Plank grilling is a fantastic way to enhance your grilling skills! Wood planks provide a steady cooking surface that infuses food with a subtle smoky flavor. It’s also a great way to cook delicate, flaky fish without it falling apart on the grill.
Grilling fish can be tricky. Sure, grilling is easy, but a flaky fish fillet just doesn’t sit well on the standard grill grate. It goes on easily enough, but when it comes time to flip it, the whole fillet falls apart, and the fire ends up being the only thing to enjoy your investment. Many types of fish are just too delicate to grill under normal conditions, and that’s where wood planks come in handy.
Where did plank cooking come from?
The indigenous peoples of the American Northwest came up with the perfect solution for cooking the salmon that was so plentiful. They placed fresh fillets on thin cedar planks soaked in seawater and then placed the planks directly on the fire. The wood smoldered and smoked as the salmon cooked. This method re-emerged in the Northwest and, with the growth in popularity of outdoor cooking, has spread worldwide. Now, wood grilling planks can be found in most grocery stores.
What most people don’t realize is that you can do so much more with a plank than grill salmon.
While this grilling method is perfect for any delicate item like fish or seafood, it provides the perfect platform for small or delicate items that could fall apart on the grill. It is also an ideal method for indirect grilling. Foods roast over the heat, picking up wood flavors without being directly exposed to the flame. While it won’t produce grill marks, this method allows foods to cook evenly and safely.
Quick Tip: Always wash wood planks to remove any dust. Also, examine them for loose splinters that might get into foods.
How to select a plank for grilling.
As I said, grilling planks are widely available, and generally, there isn’t much difference between them. They are available in various wood “flavors” and sizes. Size is important. Ensure the plank is large enough to accommodate the food placed on it. The plank should be one-half to one inch larger on all sides. Food shouldn’t hang over the sides, or it will burn. As for the flavor of the wood, there are guidelines for matching wood with food, but the best recommendation is to use the wood you enjoy the most. I recommend experimenting to find the type that best suits the food. Don’t worry, though. The wood will not dramatically overpower the food being prepared.
Planks can be expensive when considering that they can only be used once. Spending five dollars a plank might seem high. It is best to buy them in packs of six to a dozen to reduce the per-unit cost. Of course, many people ask why they can’t just buy a board at a lumber yard. Most building-grade wood is treated to preserve its shape, color and to reduce wear over time. The chemicals used to treat this wood are toxic if ingested. It is possible to find untreated wood, however. If you can be certain that wood is raw and untreated, it can be used for plank grilling. It should be cut to shape and sanded smooth before use.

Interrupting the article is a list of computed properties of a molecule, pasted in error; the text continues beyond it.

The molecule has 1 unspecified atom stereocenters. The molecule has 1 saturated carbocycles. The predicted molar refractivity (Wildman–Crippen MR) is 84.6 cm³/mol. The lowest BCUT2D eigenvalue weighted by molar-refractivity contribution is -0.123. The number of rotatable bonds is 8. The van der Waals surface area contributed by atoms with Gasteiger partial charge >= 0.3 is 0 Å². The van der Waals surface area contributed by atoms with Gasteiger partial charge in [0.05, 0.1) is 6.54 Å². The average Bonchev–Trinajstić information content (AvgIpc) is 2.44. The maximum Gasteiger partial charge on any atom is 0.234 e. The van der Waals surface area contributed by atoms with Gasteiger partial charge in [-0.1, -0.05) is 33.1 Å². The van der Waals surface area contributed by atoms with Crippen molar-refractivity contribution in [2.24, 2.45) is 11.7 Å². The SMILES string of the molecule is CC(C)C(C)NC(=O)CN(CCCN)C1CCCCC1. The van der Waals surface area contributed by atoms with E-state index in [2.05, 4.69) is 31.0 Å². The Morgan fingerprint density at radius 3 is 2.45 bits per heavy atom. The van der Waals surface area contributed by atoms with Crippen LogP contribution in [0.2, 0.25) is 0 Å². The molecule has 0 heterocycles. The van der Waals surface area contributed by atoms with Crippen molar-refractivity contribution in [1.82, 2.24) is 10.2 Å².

Quick Tip: Adding a tablespoon of vinegar and salt to the water the planks soak in is recommended. This will help to draw out their unique flavors and enhance the overall taste of your dish.
Preparing the Plank
Soak wood planks in water for at least one hour before using them. Ideally, it should be two to four hours. That allows the wood to absorb as much moisture as possible and keep it from catching fire on the grill. The risk of a plank catching fire is low, but the board can burn if the food contains an oil-based marinade or sauce and the wood is dry.
Once the plank is thoroughly soaked, remove it and pat dry with paper towels. Now the food can be placed on the plank, and the plank put on the preheated grill.
In most cases, the plank should sit directly over the fire, whether charcoal or gas. The plank can take the heat. The only instance where indirect grilling should be used with plank grilling is for low and slow roasting or smoking. For example, when grilling a large fillet of salmon, the direct cooking method is preferred. However, indirect is better if smoke-roasting the salmon for a prolonged time at 250 degrees F. This will allow the salmon to cook slowly, preventing the board from drying out and cracking.
Once the food has reached the desired level of doneness, remove the whole plank. It is best to use fire-safe gloves to do this. The bottom of the plank may be charred, so place the plank with the food on a sheet of aluminum foil so that it doesn’t leave ash and burnt wood on everything. Now it can be placed on a hot pad or trivet and served directly off the board. Planks make for a great presentation and are sure to impress the guests.